10. Why is my gearbox & electric motor squeaky? Frankly we have never heard of one of our types of gearbox & electric motor described as squeaky! It would mean that there is a serious problem with a part of the system rubbing against one another.
8. How does the gearbox housing amplify noise? Vibration is generated at the gear mesh because of time-varying mesh stiffness, manufacturing errors and assembling errors. This vibration is transmitted to the housing through shafts and bearings. The radiated noise is induced from the vibration of the housing.
6. What causes gearbox noise? Gearbox noise isn’t just a gear problem – it’s a system problem. Physical interactions between gears can excite system dynamics, so most gear noise doesn’t originate from the gears.
5. How do bearings cause gearbox noise? The asymmetric gear noise spectrum arises from amplitude and frequency modulation of gear-mesh excitation produced by low-frequency manufacturing and assembly errors. Gearbox and electric motor sounds from gear mesh, bearing rotation, lubricant movement, motor vibrations and interaction of the housing all contribute to the overall sound generated.
4. Can you prevent gearbox noise? It’s impossible to eliminate all gearbox noise, because it’s impossible to cut perfect gears. Even if one could, it’s impossible to limit the effect of system dynamics. One can only minimize and control gearbox noise to the extent that it won’t be considered problematic or audible.
3. How do you reduce gearbox & electric motor noise? To solve gearbox & electric motor noise problems, the first step is to determine the type of noise that is objectionable. What’s considered gear noise depends on the speed of operation. Use qualitative and quantitative terms to describe how design factors and manufacturing mistakes play into the noise equation. Then discuss with the design team (and potential suppliers) the problems of gear noise, dynamics, measurement, and modeling.
2. What is gearbox noise? Gear noise is generated by tooth-to-tooth load transfer that causes pressure-pulse trains radiating through the gearset and motor housing. The noise’s frequency is the product of gear rotational speed and the number of gear teeth. Most types of gear noise occur at tooth mesh frequency or harmonics in the audible range. Gearbox noise can be very annoying — even when it isn’t the most significant noise source. That’s because it occurs as pure tones that the human ear can detect even at 10 dB lower than the overall noise level.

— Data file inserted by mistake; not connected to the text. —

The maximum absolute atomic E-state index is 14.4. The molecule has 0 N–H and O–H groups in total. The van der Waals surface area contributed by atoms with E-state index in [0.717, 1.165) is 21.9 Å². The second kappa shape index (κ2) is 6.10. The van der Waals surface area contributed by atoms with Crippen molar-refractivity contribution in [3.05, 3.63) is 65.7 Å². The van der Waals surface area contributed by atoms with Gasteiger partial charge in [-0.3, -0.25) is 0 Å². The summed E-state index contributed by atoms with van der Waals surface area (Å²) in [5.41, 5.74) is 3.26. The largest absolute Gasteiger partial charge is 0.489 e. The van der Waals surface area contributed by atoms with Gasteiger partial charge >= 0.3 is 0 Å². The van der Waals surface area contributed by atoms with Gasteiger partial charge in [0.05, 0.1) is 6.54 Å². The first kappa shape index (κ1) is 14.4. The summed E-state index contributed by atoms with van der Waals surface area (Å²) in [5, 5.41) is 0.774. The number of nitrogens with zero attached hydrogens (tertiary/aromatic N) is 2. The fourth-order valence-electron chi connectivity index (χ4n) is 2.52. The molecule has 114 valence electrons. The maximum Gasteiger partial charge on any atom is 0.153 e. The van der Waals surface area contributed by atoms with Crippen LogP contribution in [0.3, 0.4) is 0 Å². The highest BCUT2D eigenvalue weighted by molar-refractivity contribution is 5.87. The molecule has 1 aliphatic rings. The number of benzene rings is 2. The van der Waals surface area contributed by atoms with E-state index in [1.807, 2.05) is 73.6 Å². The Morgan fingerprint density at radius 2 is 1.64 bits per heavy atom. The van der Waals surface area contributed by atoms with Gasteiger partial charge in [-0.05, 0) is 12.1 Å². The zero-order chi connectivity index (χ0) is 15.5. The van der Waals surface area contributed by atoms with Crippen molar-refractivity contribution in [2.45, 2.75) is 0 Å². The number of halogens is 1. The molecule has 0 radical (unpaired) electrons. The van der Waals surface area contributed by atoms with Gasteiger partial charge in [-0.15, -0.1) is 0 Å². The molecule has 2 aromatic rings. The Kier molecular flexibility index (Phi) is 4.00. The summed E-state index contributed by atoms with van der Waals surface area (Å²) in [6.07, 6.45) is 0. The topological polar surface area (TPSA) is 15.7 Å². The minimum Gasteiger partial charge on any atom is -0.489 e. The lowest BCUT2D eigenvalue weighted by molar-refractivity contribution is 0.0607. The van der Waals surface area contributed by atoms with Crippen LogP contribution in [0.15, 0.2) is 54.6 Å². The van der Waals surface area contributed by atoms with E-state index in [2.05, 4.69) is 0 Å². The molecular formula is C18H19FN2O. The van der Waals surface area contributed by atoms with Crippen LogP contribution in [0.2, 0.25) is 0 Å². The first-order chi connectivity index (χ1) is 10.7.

1. How do you diagnose a noisy gearbox & electric motor? To minimize noise, all gearbox & electric motor components should be optimally tuned to each other. Three types of gear tooth transmission errors are spacing errors, random errors, and elastic deformations, which combine with mean profile deviations. Gear resonance can be reduced by identifying excitation mechanisms; using finite element analysis to determine the natural frequencies of individual gears; eliminating torsional modes from operating range; detuning and damping helical and bevel gears; and identifying remaining resonant problems with other elements of the gearmotor such as the housing and electric motor.
Contact: Gabriel Venzin, President of ABM DRIVES INC.
ABM Greiffenberger U.S. Subsidiary
394 Wards Corner Road · Suite 110, Loveland, OH 45140 · USA
Phone: +1 513 576-1300
Email: [email protected]
Thank you for your kind attention!
Choosing manufacturing partners
When choosing partners during a machine build, remember that there are two methods for choosing a gearbox, gear motor and/or an electric motor source. Either pick a standard component that might or might not fit a specific application or choose a competent partner to engineer and manufacture a component that fits the application exactly.
Standard solutions are suitable if a design engineer doesn’t have the time or engineering resources to have a custom version engineered — or if it needs a quick setup. New modular approaches to design and construction let manufacturing engineers get reasonably priced custom motors even in modest volumes.
No matter the approach to component selection, be sure to continually improve the design/drive system by comparing predictions of performance with measurements. Then use the result of the analysis to improve the next iteration.
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